The two uniform types also differ in respective rules; for example, heel hooks are allowed in no-Gi competitions but forbidden in Gi bouts.
In wrestling, the uniforms are much more standardized. All uniforms consist of ear protectors, a singlet, a mouth guard and wrestling shoes.
Wrestling vs. BJJ: Injuries
The intense takedowns and chokeholds involved in Brazilian Jiu-Jitsu would lead you to assume that people are constantly breaking bones and losing teeth. However, the academic literature on the topic proves the opposite is true. BJJ is actually one of the safest martial arts in terms of sustained injuries.
A 2014 Study in the Orthopaedic Journal of Sports Medicine showed that BJJ practice has a substantially lower risk of injury than wrestling, as well as other martial arts such as taekwondo and MMA. It has an incidence rate of just 46 in every 5022 risk exposures. The most common injuries are orthopedic, with an incidence rate of just 0.7%.
Should You Learn BJJ or Wrestling?
Both wrestling and BJJ are noteworthy fighting styles with unique advantages and disadvantages. Many wrestlers cross-train in BJJ and vice versa to make them into more versatile fighters.
Instead of asking which one is better, consider what each has to offer.
Brazilian Jiu-Jitsu Advantages and Disadvantages
Brazilian Jiu-Jitsu is beginner-friendly and designed for all body types. It has a global audience with schools and academies all over the world. It’s also highly effective for self-defense - particularly in situations where you find yourself on the ground - and will get you into peak physical condition.
However, BJJ is very difficult to master, particularly at competitive levels where the high ranks can take years or decades to attain. Is BJJ harder than wrestling? That question depends entirely on the devotion and skill of the athlete, but the technical techniques involved in BJJ are certainly challenging to master.
Wrestling Advantages and Disadvantages
Wrestling is notorious for having some of the most physically demanding conditioning and workouts of any competitive sport. Stick with wrestling for long enough and every muscle in your body will be honed to its peak.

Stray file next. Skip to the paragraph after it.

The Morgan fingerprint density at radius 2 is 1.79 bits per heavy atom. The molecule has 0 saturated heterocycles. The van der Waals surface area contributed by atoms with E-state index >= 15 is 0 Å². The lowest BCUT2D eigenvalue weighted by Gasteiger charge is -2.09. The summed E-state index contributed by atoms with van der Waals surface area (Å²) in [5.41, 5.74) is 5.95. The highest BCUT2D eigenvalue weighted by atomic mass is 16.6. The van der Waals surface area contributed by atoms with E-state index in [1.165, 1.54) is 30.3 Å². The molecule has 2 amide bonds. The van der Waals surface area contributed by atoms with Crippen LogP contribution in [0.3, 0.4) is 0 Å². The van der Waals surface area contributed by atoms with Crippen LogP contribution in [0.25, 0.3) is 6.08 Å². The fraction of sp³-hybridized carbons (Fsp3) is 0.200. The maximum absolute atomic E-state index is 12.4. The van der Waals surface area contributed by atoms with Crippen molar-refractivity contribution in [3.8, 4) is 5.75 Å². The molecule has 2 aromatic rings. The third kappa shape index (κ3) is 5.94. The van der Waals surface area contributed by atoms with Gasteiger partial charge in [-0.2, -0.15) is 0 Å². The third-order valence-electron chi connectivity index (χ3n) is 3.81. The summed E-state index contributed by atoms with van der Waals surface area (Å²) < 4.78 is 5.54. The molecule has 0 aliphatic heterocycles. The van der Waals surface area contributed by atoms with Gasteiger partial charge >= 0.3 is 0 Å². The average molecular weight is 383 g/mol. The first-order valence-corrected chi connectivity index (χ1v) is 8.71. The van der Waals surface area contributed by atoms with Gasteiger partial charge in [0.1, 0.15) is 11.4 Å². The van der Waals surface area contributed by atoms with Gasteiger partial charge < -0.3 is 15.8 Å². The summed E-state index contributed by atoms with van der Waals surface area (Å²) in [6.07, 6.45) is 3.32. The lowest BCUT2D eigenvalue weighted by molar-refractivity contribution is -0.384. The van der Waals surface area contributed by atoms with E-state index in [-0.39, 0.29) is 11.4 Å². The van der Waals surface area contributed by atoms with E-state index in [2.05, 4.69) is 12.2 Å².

However, wrestling doesn’t have much of an audience outside of the United States. Its demanding workout routine also means it has a steep learning curve. Another disadvantage of wrestling when it comes to MMA success is that it doesn’t include many finishing techniques- instead emphasizing the initial takedown.
Wrestling vs. BJJ in MMA
Both wrestling and Brazilian Jiu-Jitsu have interesting and colorful histories with a slew of experienced fighters and combatants within the UFC and other martial arts circuits. Each of them has something to bring to the table in terms of technique, philosophy and fighting style. As such, when trying to definitively choose between wrestling vs. BJJ for MMA fighting, it unsatisfyingly depends. It depends on the opposing fighter’s style, the fighter’s skill, and how the respective techniques are deployed in the fight.
The intense physical conditioning required for wrestling is well-suited to intense, long bouts in the ring, but Jiu-jitsu’s emphasis on stance and leverage are great for taking on opponents of any fighting style. Comparing the two is a bit like comparing apples and oranges- each have their own merits, and can be devastatingly effective if used correctly. Your best bet, if choosing between Jiu-jitsu and wrestling for MMA fighting, is to not only master your own martial art, but learn the advantages and disadvantages of the other in order to counter them in the ring.
If you want to prepare yourself for training in either wrestling or BJJ, it’s important that you protect yourself with the right equipment and gear, as in any martial art. Be sure to check out our line of wrestling and Brazilian Jiu-Jitsu equipment, and set off on the path to being the best fighter you can be.